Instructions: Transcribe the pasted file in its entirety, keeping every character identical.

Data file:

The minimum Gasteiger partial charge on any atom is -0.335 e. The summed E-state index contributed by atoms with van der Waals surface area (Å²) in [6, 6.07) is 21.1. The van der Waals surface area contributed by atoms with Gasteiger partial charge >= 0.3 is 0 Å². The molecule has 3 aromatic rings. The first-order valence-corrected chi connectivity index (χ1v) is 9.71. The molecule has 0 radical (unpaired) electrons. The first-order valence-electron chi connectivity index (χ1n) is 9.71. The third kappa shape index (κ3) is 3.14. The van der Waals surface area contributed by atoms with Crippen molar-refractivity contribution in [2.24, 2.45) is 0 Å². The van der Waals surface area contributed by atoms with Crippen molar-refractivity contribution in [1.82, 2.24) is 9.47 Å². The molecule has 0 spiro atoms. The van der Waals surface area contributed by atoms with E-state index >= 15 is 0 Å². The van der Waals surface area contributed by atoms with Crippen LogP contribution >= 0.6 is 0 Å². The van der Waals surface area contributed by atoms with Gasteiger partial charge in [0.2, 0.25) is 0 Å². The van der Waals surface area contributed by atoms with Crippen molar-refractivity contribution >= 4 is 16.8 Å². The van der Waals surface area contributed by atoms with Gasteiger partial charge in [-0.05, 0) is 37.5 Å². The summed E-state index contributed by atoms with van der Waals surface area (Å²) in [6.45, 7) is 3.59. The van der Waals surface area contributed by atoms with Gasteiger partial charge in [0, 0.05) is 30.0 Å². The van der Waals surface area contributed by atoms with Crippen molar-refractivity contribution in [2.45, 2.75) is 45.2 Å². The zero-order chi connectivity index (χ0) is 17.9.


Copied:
The minimum Gasteiger partial charge on any atom is -0.335 e. The summed E-state index contributed by atoms with van der Waals surface area (Å²) in [6, 6.07) is 21.1. The van der Waals surface area contributed by atoms with Gasteiger partial charge >= 0.3 is 0 Å². The molecule has 3 aromatic rings. The first-order valence-corrected chi connectivity index (χ1v) is 9.71. The molecule has 0 radical (unpaired) electrons. The first-order valence-electron chi connectivity index (χ1n) is 9.71. The third kappa shape index (κ3) is 3.14. The van der Waals surface area contributed by atoms with Crippen molar-refractivity contribution in [2.24, 2.45) is 0 Å². The van der Waals surface area contributed by atoms with Crippen molar-refractivity contribution in [1.82, 2.24) is 9.47 Å². The molecule has 0 spiro atoms. The van der Waals surface area contributed by atoms with E-state index >= 15 is 0 Å². The van der Waals surface area contributed by atoms with Crippen LogP contribution >= 0.6 is 0 Å². The van der Waals surface area contributed by atoms with Gasteiger partial charge in [0.2, 0.25) is 0 Å². The van der Waals surface area contributed by atoms with Crippen molar-refractivity contribution >= 4 is 16.8 Å². The van der Waals surface area contributed by atoms with Gasteiger partial charge in [-0.05, 0) is 37.5 Å². The summed E-state index contributed by atoms with van der Waals surface area (Å²) in [6.45, 7) is 3.59. The van der Waals surface area contributed by atoms with Gasteiger partial charge in [0, 0.05) is 30.0 Å². The van der Waals surface area contributed by atoms with Crippen molar-refractivity contribution in [2.45, 2.75) is 45.2 Å². The zero-order chi connectivity index (χ0) is 17.9.